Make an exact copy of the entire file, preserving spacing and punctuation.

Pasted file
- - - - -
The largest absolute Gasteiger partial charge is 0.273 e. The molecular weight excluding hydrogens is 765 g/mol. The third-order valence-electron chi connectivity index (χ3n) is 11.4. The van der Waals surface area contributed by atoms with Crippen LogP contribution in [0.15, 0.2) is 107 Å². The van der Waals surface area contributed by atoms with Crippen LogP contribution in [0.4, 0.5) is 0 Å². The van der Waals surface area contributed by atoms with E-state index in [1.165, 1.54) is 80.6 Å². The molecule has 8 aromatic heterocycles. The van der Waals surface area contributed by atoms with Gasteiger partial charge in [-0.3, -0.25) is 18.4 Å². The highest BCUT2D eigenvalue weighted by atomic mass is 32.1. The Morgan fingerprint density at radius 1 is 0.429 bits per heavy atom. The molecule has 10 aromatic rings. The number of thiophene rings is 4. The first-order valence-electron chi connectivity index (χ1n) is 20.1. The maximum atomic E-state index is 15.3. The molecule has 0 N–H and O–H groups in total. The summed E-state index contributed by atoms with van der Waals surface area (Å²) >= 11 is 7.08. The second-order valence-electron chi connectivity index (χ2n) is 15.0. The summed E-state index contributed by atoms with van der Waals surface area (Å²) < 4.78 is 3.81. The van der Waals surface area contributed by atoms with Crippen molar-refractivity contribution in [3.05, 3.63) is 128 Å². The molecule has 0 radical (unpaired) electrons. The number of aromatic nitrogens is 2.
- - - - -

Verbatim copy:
The largest absolute Gasteiger partial charge is 0.273 e. The molecular weight excluding hydrogens is 765 g/mol. The third-order valence-electron chi connectivity index (χ3n) is 11.4. The van der Waals surface area contributed by atoms with Crippen LogP contribution in [0.15, 0.2) is 107 Å². The van der Waals surface area contributed by atoms with Crippen LogP contribution in [0.4, 0.5) is 0 Å². The van der Waals surface area contributed by atoms with E-state index in [1.165, 1.54) is 80.6 Å². The molecule has 8 aromatic heterocycles. The van der Waals surface area contributed by atoms with Gasteiger partial charge in [-0.3, -0.25) is 18.4 Å². The highest BCUT2D eigenvalue weighted by atomic mass is 32.1. The Morgan fingerprint density at radius 1 is 0.429 bits per heavy atom. The molecule has 10 aromatic rings. The number of thiophene rings is 4. The first-order valence-electron chi connectivity index (χ1n) is 20.1. The maximum atomic E-state index is 15.3. The molecule has 0 N–H and O–H groups in total. The summed E-state index contributed by atoms with van der Waals surface area (Å²) >= 11 is 7.08. The second-order valence-electron chi connectivity index (χ2n) is 15.0. The summed E-state index contributed by atoms with van der Waals surface area (Å²) < 4.78 is 3.81. The van der Waals surface area contributed by atoms with Crippen molar-refractivity contribution in [3.05, 3.63) is 128 Å². The molecule has 0 radical (unpaired) electrons. The number of aromatic nitrogens is 2.